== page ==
Samizdat [самиздат] &A Closing Thought by A.Page

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The last true art form is that of the written word.  When all is silenced, that which is naturally silent prevails.  Language is the force that binds us together.  Not only do we use this medium to interact with our nation, but as a platform to communicate and expand throughout the world, touching many cultures and human beings in just a few words.  Combining these two elements is a key step in forming a universal awareness, equipped with a set of sympathies for those we can’t ‘understand’.

It is by this empathy and desire to expand that when one is heard, another will struggle to understand.

When The Union of Soviet Socialist Republics rose in 1922, nearly 85% of the population was illiterate.  It soon became the government’s mission to educate the people.  In fact, anyone who could read or write was immediately hired as a teacher.  Khrushchev pushed accessibility, making it clear that education was essential to their society.  Shortly after this period, a newly educated people were ready to rise against an oppressive government.

Post-Stalin era, Samizdat [самиздат] began circulating and reproducing forbidden texts using grassroots methods.  Friends and colleagues alike spent hours with carbon paper copying the content by whatever means available: by hand or by typewriter.  Eventually as success and likeness came about other methods were introduced.  These copies were hidden in plain sight.  Passed on from a friend, hidden inside accepted literature, or even just strewn about.  Even the one thing intended in language (understanding) was lost and soon numerous typos, nondescript covers, and partial copies became common among the 200,000 readers across several nations.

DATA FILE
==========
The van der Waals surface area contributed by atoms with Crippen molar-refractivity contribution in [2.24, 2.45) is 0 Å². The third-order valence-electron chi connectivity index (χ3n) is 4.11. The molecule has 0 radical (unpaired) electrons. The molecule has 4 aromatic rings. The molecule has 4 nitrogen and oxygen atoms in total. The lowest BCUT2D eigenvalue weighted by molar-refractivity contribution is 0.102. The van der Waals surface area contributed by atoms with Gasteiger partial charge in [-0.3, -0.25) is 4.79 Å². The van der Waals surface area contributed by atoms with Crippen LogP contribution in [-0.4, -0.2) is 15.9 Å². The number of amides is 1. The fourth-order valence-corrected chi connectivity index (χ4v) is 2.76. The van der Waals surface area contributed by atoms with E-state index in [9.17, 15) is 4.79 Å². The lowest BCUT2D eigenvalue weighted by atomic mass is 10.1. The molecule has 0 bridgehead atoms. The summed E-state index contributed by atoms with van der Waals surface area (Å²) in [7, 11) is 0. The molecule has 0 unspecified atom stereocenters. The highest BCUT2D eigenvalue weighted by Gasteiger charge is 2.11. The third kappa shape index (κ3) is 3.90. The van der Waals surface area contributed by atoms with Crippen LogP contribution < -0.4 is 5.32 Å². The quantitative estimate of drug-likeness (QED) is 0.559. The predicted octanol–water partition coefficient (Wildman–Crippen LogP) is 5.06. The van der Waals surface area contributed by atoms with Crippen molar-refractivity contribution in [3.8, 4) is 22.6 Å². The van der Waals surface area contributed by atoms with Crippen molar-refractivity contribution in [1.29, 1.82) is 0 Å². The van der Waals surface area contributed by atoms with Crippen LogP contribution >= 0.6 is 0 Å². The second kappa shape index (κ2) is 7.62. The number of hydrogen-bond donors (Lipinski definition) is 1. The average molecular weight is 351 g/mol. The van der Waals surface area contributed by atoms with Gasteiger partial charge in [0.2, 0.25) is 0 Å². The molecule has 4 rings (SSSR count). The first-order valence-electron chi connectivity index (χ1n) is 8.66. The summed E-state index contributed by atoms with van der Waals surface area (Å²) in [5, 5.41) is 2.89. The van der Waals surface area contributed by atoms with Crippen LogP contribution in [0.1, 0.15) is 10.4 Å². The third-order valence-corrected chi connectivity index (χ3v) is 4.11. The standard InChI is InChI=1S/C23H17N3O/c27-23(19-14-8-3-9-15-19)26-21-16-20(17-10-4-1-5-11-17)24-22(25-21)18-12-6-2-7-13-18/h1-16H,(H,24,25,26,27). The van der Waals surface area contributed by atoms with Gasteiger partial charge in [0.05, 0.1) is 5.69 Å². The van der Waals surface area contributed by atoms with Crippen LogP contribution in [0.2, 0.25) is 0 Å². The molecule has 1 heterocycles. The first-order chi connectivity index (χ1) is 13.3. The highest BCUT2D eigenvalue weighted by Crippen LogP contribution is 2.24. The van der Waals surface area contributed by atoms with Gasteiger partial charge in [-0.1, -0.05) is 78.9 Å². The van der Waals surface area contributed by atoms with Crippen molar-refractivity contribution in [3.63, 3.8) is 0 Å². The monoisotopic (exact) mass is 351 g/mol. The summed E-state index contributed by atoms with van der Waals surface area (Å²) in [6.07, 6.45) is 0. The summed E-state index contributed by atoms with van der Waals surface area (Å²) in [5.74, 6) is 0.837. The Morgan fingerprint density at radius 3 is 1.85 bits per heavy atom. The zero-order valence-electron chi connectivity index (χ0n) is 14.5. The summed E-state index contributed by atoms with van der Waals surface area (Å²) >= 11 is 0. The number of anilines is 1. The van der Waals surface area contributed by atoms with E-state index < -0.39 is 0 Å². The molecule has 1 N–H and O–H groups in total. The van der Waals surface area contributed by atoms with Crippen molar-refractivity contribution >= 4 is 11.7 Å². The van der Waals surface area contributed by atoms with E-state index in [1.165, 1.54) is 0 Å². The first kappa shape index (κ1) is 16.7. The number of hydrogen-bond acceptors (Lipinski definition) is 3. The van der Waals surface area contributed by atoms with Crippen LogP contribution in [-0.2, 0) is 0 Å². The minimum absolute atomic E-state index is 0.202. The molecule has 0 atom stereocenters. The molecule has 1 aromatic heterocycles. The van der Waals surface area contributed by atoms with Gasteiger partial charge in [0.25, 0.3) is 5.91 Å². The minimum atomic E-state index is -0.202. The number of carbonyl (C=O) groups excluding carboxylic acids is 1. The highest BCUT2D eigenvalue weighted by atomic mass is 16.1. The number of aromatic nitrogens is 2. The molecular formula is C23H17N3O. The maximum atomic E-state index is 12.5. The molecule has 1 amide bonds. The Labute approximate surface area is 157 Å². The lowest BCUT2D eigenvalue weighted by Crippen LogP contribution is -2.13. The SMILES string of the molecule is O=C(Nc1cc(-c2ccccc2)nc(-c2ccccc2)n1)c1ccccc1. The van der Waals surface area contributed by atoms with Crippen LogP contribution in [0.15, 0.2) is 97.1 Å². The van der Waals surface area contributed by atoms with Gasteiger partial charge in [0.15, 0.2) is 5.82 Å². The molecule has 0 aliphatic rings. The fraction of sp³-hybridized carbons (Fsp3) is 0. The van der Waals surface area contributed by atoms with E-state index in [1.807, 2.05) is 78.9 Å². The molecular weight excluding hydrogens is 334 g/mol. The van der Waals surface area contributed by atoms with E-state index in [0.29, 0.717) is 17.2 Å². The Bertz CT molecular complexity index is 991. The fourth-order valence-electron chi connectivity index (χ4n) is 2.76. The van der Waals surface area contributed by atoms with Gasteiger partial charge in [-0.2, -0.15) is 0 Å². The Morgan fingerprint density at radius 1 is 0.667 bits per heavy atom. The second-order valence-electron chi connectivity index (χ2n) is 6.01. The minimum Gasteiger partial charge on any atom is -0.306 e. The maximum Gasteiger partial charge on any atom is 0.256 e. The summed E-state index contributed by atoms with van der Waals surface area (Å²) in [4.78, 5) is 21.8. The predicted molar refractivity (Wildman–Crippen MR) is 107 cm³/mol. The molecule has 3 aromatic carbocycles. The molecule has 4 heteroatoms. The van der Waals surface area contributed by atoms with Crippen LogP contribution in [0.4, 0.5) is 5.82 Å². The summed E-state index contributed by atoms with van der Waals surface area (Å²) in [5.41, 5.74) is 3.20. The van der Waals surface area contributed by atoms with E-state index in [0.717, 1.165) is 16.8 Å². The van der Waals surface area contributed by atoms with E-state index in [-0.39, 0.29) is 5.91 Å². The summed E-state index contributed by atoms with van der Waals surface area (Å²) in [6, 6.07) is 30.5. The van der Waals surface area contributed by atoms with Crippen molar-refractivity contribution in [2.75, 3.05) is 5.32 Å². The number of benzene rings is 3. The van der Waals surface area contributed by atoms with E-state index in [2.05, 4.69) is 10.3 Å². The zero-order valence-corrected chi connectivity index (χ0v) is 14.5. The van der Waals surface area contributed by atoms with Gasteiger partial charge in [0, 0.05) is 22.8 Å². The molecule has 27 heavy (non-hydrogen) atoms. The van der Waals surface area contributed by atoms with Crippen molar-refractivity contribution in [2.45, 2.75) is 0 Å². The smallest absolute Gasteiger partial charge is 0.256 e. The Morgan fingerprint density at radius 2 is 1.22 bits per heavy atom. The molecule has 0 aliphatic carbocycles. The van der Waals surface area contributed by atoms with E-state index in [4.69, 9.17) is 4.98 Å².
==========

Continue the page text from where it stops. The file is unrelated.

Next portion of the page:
Their brand of literature infiltrated the Soviet government, its peoples, and many other nations oppressed by police states.  Each circulation, release, and essay became a prized part of clandestine act.

The message was rounded, observing the many different religious and cultural paths of The Union. Samizdat [самиздат] stands today in history as an essential group of political and social dissidents that helped reform the oppression of The Soviet Union.

As we stand before challenging events and are slammed with propaganda, whether it be from Russia, Syria, North Korea, or even The United States: Take the time to think.  What are you reading in the news?  Do the things you read lead you to assume a tone towards those people?  Did stereotypes enforce your speech?  Your opinion?

The conflicts of today are within government buildings, the riots they ensue are simply an adverse reaction to medication.

Do not let any opinion lead you to form a generalization.  No two people are the same, regardless of geographic location.

Samizdat [самиздат] is symbol of this acceptance. Publishing things you (as a single unit) may not agree with and treating them with respect in order to educate the people, to help them understand one another.  To represent each person as they are- a person!

Go forth and communicate!



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